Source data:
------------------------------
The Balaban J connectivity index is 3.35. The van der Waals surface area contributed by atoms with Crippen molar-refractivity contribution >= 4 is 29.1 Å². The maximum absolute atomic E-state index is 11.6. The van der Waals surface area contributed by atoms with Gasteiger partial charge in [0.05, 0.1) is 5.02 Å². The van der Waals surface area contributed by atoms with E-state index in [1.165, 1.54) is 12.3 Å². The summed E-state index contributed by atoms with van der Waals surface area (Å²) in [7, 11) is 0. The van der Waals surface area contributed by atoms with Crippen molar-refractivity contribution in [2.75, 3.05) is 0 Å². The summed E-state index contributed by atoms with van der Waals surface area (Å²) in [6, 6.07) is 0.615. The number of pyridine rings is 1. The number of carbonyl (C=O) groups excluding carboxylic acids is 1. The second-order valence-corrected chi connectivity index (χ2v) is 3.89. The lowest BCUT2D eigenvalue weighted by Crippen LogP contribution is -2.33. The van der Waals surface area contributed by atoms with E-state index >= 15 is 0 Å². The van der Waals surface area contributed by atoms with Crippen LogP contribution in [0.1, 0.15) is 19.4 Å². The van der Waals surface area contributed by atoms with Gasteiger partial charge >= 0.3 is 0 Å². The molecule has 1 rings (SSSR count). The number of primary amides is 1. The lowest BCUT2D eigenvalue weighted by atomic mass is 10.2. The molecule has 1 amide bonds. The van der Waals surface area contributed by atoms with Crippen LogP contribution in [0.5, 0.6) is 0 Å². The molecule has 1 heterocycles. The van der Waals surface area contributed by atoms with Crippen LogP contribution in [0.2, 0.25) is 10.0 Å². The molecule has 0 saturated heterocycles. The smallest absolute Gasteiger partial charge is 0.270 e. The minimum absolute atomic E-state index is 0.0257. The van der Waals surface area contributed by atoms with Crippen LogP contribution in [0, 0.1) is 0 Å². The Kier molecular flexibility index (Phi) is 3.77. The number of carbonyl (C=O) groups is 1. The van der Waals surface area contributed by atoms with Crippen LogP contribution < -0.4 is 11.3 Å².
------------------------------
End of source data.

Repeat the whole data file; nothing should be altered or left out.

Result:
The Balaban J connectivity index is 3.35. The van der Waals surface area contributed by atoms with Crippen molar-refractivity contribution >= 4 is 29.1 Å². The maximum absolute atomic E-state index is 11.6. The van der Waals surface area contributed by atoms with Gasteiger partial charge in [0.05, 0.1) is 5.02 Å². The van der Waals surface area contributed by atoms with E-state index in [1.165, 1.54) is 12.3 Å². The summed E-state index contributed by atoms with van der Waals surface area (Å²) in [7, 11) is 0. The van der Waals surface area contributed by atoms with Crippen molar-refractivity contribution in [2.75, 3.05) is 0 Å². The summed E-state index contributed by atoms with van der Waals surface area (Å²) in [6, 6.07) is 0.615. The number of pyridine rings is 1. The number of carbonyl (C=O) groups excluding carboxylic acids is 1. The second-order valence-corrected chi connectivity index (χ2v) is 3.89. The lowest BCUT2D eigenvalue weighted by Crippen LogP contribution is -2.33. The van der Waals surface area contributed by atoms with E-state index >= 15 is 0 Å². The van der Waals surface area contributed by atoms with Crippen LogP contribution in [0.1, 0.15) is 19.4 Å². The van der Waals surface area contributed by atoms with Gasteiger partial charge >= 0.3 is 0 Å². The molecule has 1 rings (SSSR count). The number of primary amides is 1. The lowest BCUT2D eigenvalue weighted by atomic mass is 10.2. The molecule has 1 amide bonds. The van der Waals surface area contributed by atoms with Crippen LogP contribution in [0.5, 0.6) is 0 Å². The molecule has 1 heterocycles. The van der Waals surface area contributed by atoms with Crippen LogP contribution in [0.2, 0.25) is 10.0 Å². The molecule has 0 saturated heterocycles. The smallest absolute Gasteiger partial charge is 0.270 e. The minimum absolute atomic E-state index is 0.0257. The van der Waals surface area contributed by atoms with Crippen LogP contribution in [0, 0.1) is 0 Å². The Kier molecular flexibility index (Phi) is 3.77. The number of carbonyl (C=O) groups is 1. The van der Waals surface area contributed by atoms with Crippen LogP contribution < -0.4 is 11.3 Å².